Lemony Snicket The Carnivorous Carnival
When my workday is over, and I have closed my notebook, hidden my pen, and sawed holes in my rented canoe so that it cannot be found, I often like to spend the evening in conversation with my few surviving friends. Sometimes we discuss literature. Sometimes we discuss the people who are trying to destroy us, and if there is any hope of escaping from them. And sometimes we discuss frightening and troublesome animals that might be nearby, and this topic always leads to much disagreement over which part of a frightening and troublesome beast is the most frightening and troublesome. Some say the teeth of the beast, because teeth are used for eating children, and often their parents, and gnawing their bones. Some say the claws of the beast, because claws are used for ripping things to shreds. And some say the hair of the beast, because hair can make allergic people sneeze.
But I always insist that the most frightening part of any beast is its belly, for the simple reason that if you are seeing the belly of the beast it means you have already seen the teeth of the beast and the claws of the beast and even the hair of the beast, and now you are trapped and there is probably no hope for you. For this reason, the phrase "in the belly of the beast" has become an expression which means "inside some terrible place with little chance of escaping safely," and it is not an expression one should look forward to using.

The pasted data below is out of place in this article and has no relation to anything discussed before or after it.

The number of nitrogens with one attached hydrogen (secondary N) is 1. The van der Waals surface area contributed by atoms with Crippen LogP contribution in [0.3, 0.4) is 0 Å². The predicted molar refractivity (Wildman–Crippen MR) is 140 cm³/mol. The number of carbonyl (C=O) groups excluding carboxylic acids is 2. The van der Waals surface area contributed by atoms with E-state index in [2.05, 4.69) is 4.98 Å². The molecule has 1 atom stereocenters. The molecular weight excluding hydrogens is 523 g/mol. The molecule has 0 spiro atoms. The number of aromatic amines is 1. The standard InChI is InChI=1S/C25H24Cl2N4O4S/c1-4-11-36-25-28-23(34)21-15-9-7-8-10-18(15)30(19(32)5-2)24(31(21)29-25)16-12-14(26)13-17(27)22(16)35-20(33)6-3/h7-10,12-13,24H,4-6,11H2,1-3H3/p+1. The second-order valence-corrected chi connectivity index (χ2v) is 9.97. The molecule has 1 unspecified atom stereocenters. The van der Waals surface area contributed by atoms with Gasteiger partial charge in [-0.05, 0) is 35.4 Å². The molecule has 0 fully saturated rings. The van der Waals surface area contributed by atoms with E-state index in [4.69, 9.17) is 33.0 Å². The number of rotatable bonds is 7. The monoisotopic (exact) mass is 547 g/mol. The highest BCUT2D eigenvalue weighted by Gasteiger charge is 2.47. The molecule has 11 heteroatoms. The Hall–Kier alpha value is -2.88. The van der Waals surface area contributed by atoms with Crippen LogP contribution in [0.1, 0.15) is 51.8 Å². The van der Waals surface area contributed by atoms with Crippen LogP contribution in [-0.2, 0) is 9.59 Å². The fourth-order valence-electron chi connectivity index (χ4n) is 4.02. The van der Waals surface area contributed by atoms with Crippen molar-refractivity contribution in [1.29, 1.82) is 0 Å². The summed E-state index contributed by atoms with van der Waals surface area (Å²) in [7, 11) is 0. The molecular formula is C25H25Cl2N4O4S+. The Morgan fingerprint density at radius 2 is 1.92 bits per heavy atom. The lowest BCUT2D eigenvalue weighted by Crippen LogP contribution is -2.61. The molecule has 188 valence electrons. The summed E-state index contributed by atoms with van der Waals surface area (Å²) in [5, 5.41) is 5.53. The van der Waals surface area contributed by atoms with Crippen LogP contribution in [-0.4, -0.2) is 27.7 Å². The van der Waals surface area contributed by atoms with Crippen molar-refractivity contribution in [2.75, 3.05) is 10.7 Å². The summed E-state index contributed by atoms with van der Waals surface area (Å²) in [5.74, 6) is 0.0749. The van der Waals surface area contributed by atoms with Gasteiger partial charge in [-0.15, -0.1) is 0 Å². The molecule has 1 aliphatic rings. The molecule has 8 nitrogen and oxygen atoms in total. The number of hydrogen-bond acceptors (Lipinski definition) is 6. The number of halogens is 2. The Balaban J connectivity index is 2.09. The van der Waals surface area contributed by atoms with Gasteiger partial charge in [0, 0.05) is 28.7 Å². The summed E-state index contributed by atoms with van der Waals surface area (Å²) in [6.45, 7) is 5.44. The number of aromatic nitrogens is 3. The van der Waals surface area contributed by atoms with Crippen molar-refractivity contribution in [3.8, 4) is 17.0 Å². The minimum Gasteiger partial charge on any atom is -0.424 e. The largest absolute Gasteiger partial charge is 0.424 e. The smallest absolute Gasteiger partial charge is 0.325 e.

I'm sorry to tell you that this book will use the expression "the belly of the beast" three times before it is over, not counting all of the times I have already used "the belly of the beast" in order to warn you of all the times "the belly of the beast" will appear. Three times over the course of this story, characters will be inside some terrible place with little chance of escaping safely, and for that reason I would put this book down and escape safely yourself, because this woeful story is so very dark and wretched and damp that the experience of reading it will make you feel as if you are in the belly of the beast, and that time doesn't count either.
The Baudelaire orphans were in the belly of the beast–that is, in the dark and cramped trunk of a long, black automobile. Unless you are a small, portable object, you probably prefer to sit in a seat when you are traveling by automobile, so you can lean back against the upholstery, look out the window at the scenery going by, and feel safe and secure with a seat belt fastened low and tight across your lap. But the Baudelaires could not lean back, and their bodies were aching from squishing up against one another for several hours. They had no window to look out of, only a few bullet holes in the trunk made from some violent encounter I have not found the courage to research. And they felt anything but safe and secure as they thought about the other passengers in the car, and tried to imagine where they were going.